Originally published on Association for Talent Development Insights blog: https://www.td.org/insights/understanding-whats-next-in-talent-links-in-the-people-cloud-future

In this installment of the People Cloud blog series, we continue to explore the emerging talent landscape in which individuals and organizations are connected and collaborating like never before.

With an estimated 2.4 billion individuals expected to be active on social media by 2016, more than 30 percent of the global population will have the unprecedented capability to connect with anyone, anywhere around the world.

This growing human capital network is bridging physical and digital worlds, reshaping workplace culture, and reframing economic systems. In addition, the emergence of the Internet of Things will enable us to expand our connections beyond individuals to include objects, systems, and devices, further intensifying the impact of the People CLOUD.

Blurred Lines: Physical and Digital Worlds Converge

Although individuals continue to join social networking sites in droves, adoption of social media tools among corporate organizations has been mixed as companies struggle to measure the ROIof these online networks.  Embedded in this resistance is the fallacy that our physical and digital environments are separate, as well as the notion that online worlds are less important than their offline counterparts.

According to Dr. Jim Blascovich, professor of psychology at Loyola University of Chicago, humans actually do not discern the difference between the physical and digital worlds, dispelling the myth of what he terms “digital dualism.”  In fact, Blascovich and others believe that viewing the physical as fully “real” and the online as merely “virtual” is equivalent to ancient philosophers who believed that the mind was separate from the body.

Our physical connection to the digital world is also demonstrated by the effects that one has upon the other. For example, cyberbulling is now considered a jailable offense, social media has become a tool for real-world innovation, and toys such as Legos are being used to seamlessly blend the digital and physical worlds to enhance creativity.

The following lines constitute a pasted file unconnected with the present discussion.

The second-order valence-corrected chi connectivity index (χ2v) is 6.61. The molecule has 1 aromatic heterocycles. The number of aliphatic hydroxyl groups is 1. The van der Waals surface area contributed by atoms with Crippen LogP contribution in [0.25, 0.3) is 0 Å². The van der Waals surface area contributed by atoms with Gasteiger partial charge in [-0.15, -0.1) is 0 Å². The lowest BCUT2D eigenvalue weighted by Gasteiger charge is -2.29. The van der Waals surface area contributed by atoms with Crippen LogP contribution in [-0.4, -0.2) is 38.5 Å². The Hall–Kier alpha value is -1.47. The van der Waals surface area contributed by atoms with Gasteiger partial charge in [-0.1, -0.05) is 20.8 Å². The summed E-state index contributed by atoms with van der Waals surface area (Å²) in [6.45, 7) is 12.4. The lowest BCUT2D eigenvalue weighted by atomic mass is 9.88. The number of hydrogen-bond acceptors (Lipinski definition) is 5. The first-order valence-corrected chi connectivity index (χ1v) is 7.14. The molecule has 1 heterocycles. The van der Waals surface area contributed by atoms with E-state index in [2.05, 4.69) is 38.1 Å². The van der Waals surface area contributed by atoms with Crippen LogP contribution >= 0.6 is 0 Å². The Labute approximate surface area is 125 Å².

Passion-Based Networks: A Solution for Generational Warfare

As individuals seamlessly move between digital and physical environments, our work places will become increasingly meshed. New, hybrid organizational cultures will represent this reality.

For example, the creation of physical and virtual communities in order to tackle collective issues has garnered attention from journalists, agriculturers, Internet developers, and city planners. These hyperlocal networks, which have traditionally included a common geographic locale, are now enhanced by the Internet and are enabling people from all walks of life to form bonds around shared passions, both professional and personal.

Fueled by the transformational shift in society and business along with the convergence of emerging technology, social change, and entirely new landscapes of complexity, these networks are even causing the well-defined notion of the socio-historical generation to begin to fade. Instead of traditional generations (and the generational warfare often attributed to them in organizations), we are seeing the emergence of passion-oriented cohorts or the concept of GenCohort.